Business Ideas: How do you find one?


Welcome to the 5th episode of the Anthropod.

Anthropod is a podcast detailing the WHYs of social-entrepreneurship by and with Suraj Shrestha, Founder of Nepal’s 1st social eyewear brand -Anthropose, recounted as his personal account for Anthropose, entrepreneurship and everything in between.

In this episode of the Anthropod, we share with you an accidental technique Suraj Shrestha discovered to find new business ideas or opportunities.

Transcript:

Finding a good business idea isn’t by any means an easy task to do. What is even more harder is being able to recognize it. Today, I share with you an accidental technique that I realized that can help you do just that.

Hello and welcome! For Anthropose this is Suraj Shrestha and you are listening to the Anthropod, where I recount my experiences in and from Anthropose, entrepreneurship, and everything in between.

Recognizing good ideas takes talent. Questions like “What do I look for?” “Why would this opportunity work?” and “What would the future of this be like if I decide to pursue this?” are few common questions that an entrepreneur has to keep asking oneself time over time repeatedly. But the latter two questions about an idea’s viability and envisioned future doesn’t really hold any significance without one being able to recognize an idea and an idea is everything that entails the core of any enterprise, be it a pure business entity or a social enterprise. So how does one recognize a good idea?

One effective technique that anyone can utilize to recognize business ideas is picking up on paradoxes. Looking back on the early days of Anthropose this was one accidental technique that I utilized when forming Anthropose. The paradox that started it all was “Nepal produces the cheapest intra-ocular lenses that substitute the lens in the eyes once cataract surgery is performed on a patient driving the cost of it from three-figure dollar to mere $2 and having one of the best ophthalmic services in South Asia, still more than 400,000 and counting individuals were in the backlog to receive cataract surgery in Nepal because they couldn’t afford the surgery.” Let me give you an example on how picking up paradoxes can be a neat technique to identify your next venture.

Do you remember the 2018 June Edition of the National Geographic magazine’s cover featuring a plastic bag partially submerged in water depicting plastic pollution in our oceans and resembling a tip of an iceberg? It was a brilliant and very thought-provoking illustration, but what followed next was a fiasco when someone tweeted the same magazine being delivered to him wrapped in double plastic covers although the National Geographic had announced they had ditched plastic wrappers and replaced it with paper starting this particular issue of the magazine. It was a viral PR accident for the magazine. However, the damage control was put in place when other users started tweeting that theirs came in a paper wrap with the title “Will this paper wrap save the planet? No. But it’s a start.” Long story short, eventually everything turned out good and in favor of the National Geographic. However, if National Geographic had missed out on their decision to change the outer protective layer to paper, the June issue of 2018 would have been one of the biggest paradox in the publishing industry.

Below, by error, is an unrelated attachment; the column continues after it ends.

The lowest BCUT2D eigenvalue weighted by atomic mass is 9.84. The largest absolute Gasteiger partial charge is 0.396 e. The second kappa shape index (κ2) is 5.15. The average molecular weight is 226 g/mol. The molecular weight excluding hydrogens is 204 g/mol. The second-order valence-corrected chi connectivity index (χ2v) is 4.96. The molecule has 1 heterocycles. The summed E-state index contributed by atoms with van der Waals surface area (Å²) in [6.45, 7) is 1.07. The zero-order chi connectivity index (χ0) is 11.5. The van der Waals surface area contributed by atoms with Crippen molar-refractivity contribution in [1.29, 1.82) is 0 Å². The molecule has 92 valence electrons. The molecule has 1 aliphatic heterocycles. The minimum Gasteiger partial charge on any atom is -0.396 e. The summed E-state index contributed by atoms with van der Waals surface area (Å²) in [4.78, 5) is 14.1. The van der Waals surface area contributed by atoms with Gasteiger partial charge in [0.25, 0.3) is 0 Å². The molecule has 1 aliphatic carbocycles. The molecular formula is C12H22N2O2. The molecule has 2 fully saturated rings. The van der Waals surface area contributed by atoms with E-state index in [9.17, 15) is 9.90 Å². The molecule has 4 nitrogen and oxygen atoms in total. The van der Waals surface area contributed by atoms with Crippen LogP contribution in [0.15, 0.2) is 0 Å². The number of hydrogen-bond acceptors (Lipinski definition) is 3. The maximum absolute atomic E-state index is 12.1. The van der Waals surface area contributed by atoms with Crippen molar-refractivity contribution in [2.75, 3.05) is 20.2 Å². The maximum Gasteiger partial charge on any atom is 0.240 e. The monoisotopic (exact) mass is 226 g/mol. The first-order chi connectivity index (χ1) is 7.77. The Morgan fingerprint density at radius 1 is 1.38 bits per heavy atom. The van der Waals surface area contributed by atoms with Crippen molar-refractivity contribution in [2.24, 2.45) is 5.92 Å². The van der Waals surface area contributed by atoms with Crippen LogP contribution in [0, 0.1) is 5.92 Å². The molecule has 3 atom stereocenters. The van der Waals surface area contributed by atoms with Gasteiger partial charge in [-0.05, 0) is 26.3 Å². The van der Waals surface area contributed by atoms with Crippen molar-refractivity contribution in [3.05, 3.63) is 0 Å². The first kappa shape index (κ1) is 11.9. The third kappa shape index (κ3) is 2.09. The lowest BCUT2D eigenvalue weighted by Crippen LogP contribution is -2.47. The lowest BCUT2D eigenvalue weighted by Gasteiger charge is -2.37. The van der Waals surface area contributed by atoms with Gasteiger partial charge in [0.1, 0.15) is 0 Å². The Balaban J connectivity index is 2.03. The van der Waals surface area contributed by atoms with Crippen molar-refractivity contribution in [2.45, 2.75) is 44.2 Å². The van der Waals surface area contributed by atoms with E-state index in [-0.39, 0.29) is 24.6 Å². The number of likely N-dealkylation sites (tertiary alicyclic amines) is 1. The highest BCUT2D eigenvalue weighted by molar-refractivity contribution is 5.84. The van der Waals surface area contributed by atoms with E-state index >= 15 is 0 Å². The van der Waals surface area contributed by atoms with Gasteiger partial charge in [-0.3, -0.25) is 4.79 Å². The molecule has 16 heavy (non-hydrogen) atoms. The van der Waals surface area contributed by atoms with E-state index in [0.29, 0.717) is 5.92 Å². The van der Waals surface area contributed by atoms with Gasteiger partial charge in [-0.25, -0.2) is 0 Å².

Had it happened and if we look at it from an entrepreneurs’ point of view you could find many questions here. The paper wrap, is it a real substitute for the plastic wrapper? Why were the magazines delivered in double plastic wrappers in the first place? I am sure its because the publication wants the magazine to reach its readers intact, free of any blemishes, dirt, or dust or rain water or any other factors considering the fact the usual subscription is delivered outside the subscribers’ residence making it prone to environmental factors like rain or dirt. Is the outer packaging really important? Can’t the original cover itself be designed in a certain manner that it provides protection and serves as the cover or can’t it be manufactured using a special material that would be equally efficient?

If plastic pollution is really about saving the planet, wouldn’t avoiding the protective paper wrap reduce the number of trees that are cut down to produce the paper for it? If all the plastic that has been produced since its inception is still between us, can’t we recycle the plastic and use it as the wrapper, which would provide better protection to the magazine compared to the paper wrap. Or so much so is the magazine really necessary to be produced in its physical form? Can’t it all be digital? All of these questions could lead to a different business ventures with a different business model. You see paradoxes align the strength and the weaknesses in a single sentence and that’s the beauty of a paradox. Also, Paradoxes lead to questions, and questioning lead to probable business ideas and eventually an opportunity. Not all question leads to the same opportunities for all individuals and not all questions can be answered by one single entrepreneur it definitely takes more. However, when the right entrepreneur finds a paradox that suits his/her expertise and drive like a ball in a cog, then successful enterprises are born.

You have reached the end of the fifth episode of the Anthropod. If you have made it this far, THANK YOU for tuning in and staying with me. Have you noticed any paradoxes lately? I would love to hear about it from you. If you feel like sharing anything that you have felt, feel free to leave me a voice message if you are listening to me on Anchor or reach out to me in the comments below or by writing to me at anthropod@anthropose.com.

This is me Suraj Shrestha signing off hoping to catch you again in the next episode. Until then, take care and good bye!

Happy Listening!


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